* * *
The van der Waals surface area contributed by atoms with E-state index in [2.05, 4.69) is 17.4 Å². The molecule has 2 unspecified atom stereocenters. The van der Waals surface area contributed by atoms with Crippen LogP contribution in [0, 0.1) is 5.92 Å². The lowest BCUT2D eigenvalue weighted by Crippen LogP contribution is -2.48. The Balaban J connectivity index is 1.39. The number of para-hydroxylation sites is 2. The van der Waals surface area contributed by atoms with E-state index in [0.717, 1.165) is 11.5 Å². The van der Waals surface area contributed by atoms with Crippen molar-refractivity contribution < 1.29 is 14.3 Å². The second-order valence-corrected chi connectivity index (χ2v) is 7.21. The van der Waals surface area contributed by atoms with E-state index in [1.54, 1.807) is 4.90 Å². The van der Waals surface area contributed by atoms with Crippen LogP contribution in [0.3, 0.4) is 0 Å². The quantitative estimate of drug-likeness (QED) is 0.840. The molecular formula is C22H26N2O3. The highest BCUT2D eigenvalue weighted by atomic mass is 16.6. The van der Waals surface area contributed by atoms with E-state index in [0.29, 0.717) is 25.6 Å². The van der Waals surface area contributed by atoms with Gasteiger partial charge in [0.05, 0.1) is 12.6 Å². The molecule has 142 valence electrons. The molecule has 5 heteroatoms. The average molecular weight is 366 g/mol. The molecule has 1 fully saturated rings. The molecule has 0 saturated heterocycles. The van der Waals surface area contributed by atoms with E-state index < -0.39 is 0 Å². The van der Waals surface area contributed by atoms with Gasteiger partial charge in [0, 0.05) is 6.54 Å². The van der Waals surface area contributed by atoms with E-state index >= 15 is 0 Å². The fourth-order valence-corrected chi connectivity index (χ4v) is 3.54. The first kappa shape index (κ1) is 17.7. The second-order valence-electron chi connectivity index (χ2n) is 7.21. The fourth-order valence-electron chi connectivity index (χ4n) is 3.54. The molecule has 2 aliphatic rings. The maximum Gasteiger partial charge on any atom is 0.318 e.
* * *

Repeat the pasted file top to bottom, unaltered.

The van der Waals surface area contributed by atoms with E-state index in [2.05, 4.69) is 17.4 Å². The molecule has 2 unspecified atom stereocenters. The van der Waals surface area contributed by atoms with Crippen LogP contribution in [0, 0.1) is 5.92 Å². The lowest BCUT2D eigenvalue weighted by Crippen LogP contribution is -2.48. The Balaban J connectivity index is 1.39. The number of para-hydroxylation sites is 2. The van der Waals surface area contributed by atoms with E-state index in [0.717, 1.165) is 11.5 Å². The van der Waals surface area contributed by atoms with Crippen molar-refractivity contribution < 1.29 is 14.3 Å². The second-order valence-corrected chi connectivity index (χ2v) is 7.21. The van der Waals surface area contributed by atoms with E-state index in [1.54, 1.807) is 4.90 Å². The van der Waals surface area contributed by atoms with Crippen LogP contribution in [0.3, 0.4) is 0 Å². The quantitative estimate of drug-likeness (QED) is 0.840. The molecular formula is C22H26N2O3. The highest BCUT2D eigenvalue weighted by atomic mass is 16.6. The van der Waals surface area contributed by atoms with E-state index in [0.29, 0.717) is 25.6 Å². The van der Waals surface area contributed by atoms with Gasteiger partial charge in [0.05, 0.1) is 12.6 Å². The molecule has 142 valence electrons. The molecule has 5 heteroatoms. The average molecular weight is 366 g/mol. The molecule has 1 fully saturated rings. The molecule has 0 saturated heterocycles. The van der Waals surface area contributed by atoms with E-state index < -0.39 is 0 Å². The van der Waals surface area contributed by atoms with Gasteiger partial charge in [0, 0.05) is 6.54 Å². The van der Waals surface area contributed by atoms with E-state index >= 15 is 0 Å². The fourth-order valence-corrected chi connectivity index (χ4v) is 3.54. The first kappa shape index (κ1) is 17.7. The second-order valence-electron chi connectivity index (χ2n) is 7.21. The fourth-order valence-electron chi connectivity index (χ4n) is 3.54. The molecule has 2 aliphatic rings. The maximum Gasteiger partial charge on any atom is 0.318 e.